More than two decades ago, I wrote another play, M. Butterfly, inspired by the true story of a French diplomat’s 20-year affair with a Chinese citizen, who turned out to be (A) a spy and (B) a man in drag. In those days, Western nations dominated the world. A European man involved with a Chinese woman could still live the fantasy of Puccini’s Madama Butterfly, in which a richer and more powerful Western male dominates a stereotypically submissive and self-sacrificing Asian female.
Today, recession-battered Westerners seeking a foothold in booming China must assimilate to its customs and ways of doing business. I experienced this firsthand starting in 2005, when I began traveling there regularly. As a Chinese-American born in Los Angeles, I was raised with few customs from my parents’ homeland. Yet China had become interested in Broadway musicals, and I happen to be the only even-nominally Chinese person who has ever written a Broadway show, so I found myself there discussing proposals for productions. These ideas ultimately amounted to nothing, but provided me with an amazing opportunity to learn about China today.
Though I took a couple of years of Mandarin in college, I basically speak only English. Like any monolingual American, I needed an interpreter for my Chinese meetings. On one trip, I was taken to a brand-new cultural center, which featured gorgeous Brazilian wood, Italian marble, state-of-the-art Japanese sound systems. The lone flaw was the signage, which had been translated into laughable English, commonly known as “Chinglish.” The handicapped restrooms, for instance, were labeled “Deformed Man’s Toilet.” I began imagining a play about doing business in China that would deal with the issue of language. Roughly one-quarter of the dialogue in Chinglish is in Mandarin, with English translations projected onto a screen for non-Chinese speakers.
Just as the English supertitles allow Western audiences to understand what would otherwise remain mysterious, I wanted the story to illuminate differences between Chinese and American cultural assumptions. Though I’d often heard stories about foreign firms and deals gone wrong, I still had more to learn. An early draft of my play, for instance, included a scene where a British consultant visits a disgraced Chinese official in prison. Our show’s cultural advisers spoke with numerous experts before deciding that such a scenario would be impossible; no such visit would ever be allowed. So I rewrote it.
In today’s China, unlike that of M. Butterfly, a Western man involved with an Asian woman might well end up as the submissive partner. So has any news outlet suggested a sexual relationship between Madame Gu and Neil Heywood? Not in China. Between the lines, however, one can read implications: Madame Gu grew “too close” to a foreign businessman, leading to his murder, she suffered from “bouts of depression,” she apparently asked those in her “inner circle” to “divorce their spouses” and swear allegiance to her and her husband. Still, to my knowledge, no article in China has explicitly suggested a romantic affair.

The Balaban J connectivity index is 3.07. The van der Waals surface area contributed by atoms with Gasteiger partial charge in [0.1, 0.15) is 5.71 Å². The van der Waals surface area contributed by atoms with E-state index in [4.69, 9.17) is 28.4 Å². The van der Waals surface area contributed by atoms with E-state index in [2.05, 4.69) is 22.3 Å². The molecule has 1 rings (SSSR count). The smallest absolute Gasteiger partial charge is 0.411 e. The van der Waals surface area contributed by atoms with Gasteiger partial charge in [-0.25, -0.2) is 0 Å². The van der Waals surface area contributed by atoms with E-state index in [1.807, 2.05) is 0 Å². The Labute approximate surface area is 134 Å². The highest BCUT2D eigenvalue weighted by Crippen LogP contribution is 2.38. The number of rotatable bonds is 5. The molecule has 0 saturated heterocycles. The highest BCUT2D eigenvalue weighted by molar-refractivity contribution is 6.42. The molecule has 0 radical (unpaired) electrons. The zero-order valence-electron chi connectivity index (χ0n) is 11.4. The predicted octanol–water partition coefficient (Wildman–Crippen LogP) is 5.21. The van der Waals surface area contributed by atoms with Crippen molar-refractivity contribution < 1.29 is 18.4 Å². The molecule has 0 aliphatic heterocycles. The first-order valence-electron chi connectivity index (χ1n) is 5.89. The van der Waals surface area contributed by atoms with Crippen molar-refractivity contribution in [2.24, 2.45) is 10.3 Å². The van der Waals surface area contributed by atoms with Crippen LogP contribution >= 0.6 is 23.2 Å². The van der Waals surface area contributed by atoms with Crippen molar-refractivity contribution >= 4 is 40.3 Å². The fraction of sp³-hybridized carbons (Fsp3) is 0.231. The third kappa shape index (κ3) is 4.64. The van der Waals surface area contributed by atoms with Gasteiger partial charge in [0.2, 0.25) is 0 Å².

The story in Hong Kong, however is different. There, on April 12, the Apple Daily published a piece headlined:
CUCKOLDED BO ORDERED THE KILLING.
GU KAILAI RUMORED TO BE
ROMANTICALLY INVOLVED WITH
MURDERED BRITISH BUSINESSMAN.
It read: “There are rumors that Heywood was murdered because he knew the secrets about the Bo family fortune and had an affair with Mrs. Bo. There are even rumors that Bo was angered he was cuckolded so he ordered the killing…Some reports claim that two days after the death of Neil Heywood, Gu Kailai and Heywood’s widow met at a Chongqing cafe with military police guarding the entrance and clearing out all other customers. According to these reports, people could hear Gu weeping, and in the end, Heywood’s widow agreed to forgo an autopsy. The official report would declare excessive alcohol as the cause of death, and the body would be cremated.”
That piece came two days after a government announcement that Madame Gu was under investigation for the “intentional homicide” of Heywood, and that Bo had been stripped of his party roles. The Apple Daily version of events may be sensationalized fiction. But it at least made explicit the suspicions of many people.
Still, it’s unlikely we’ll ever learn the true facts of this case. For Chinese officials, obsessed with “face,” the real scandal is that ordinary Chinese, even foreigners, have seen the inner workings of the nation’s ruling elite. Chinglish uses power struggles, plot twists and translated supertitles to make transparent what is normally hidden to outsiders. In the real China, though truth may be as strange as fiction, it is almost always less transparent.
David Henry Hwang is a Tony Award-winning playwright. He has been nominated twice for a Pulitzer Prize. This piece first appeared in the April 23, 2012 issue of Newsweek, and is reprinted with permission from the author.
by Neena Ardnt
“I like your smile, but unlike you put your shoes on my face,” reads a sign situated near a lawn in China. “The little grass is sleeping. Please don’t disturb it,” reads another similarly placed sign. “Your careful step keeps tiny grass invariably green,” reads a third. All three are attempting to communicate the same message, which in America is crisply rendered as “Keep off the grass.”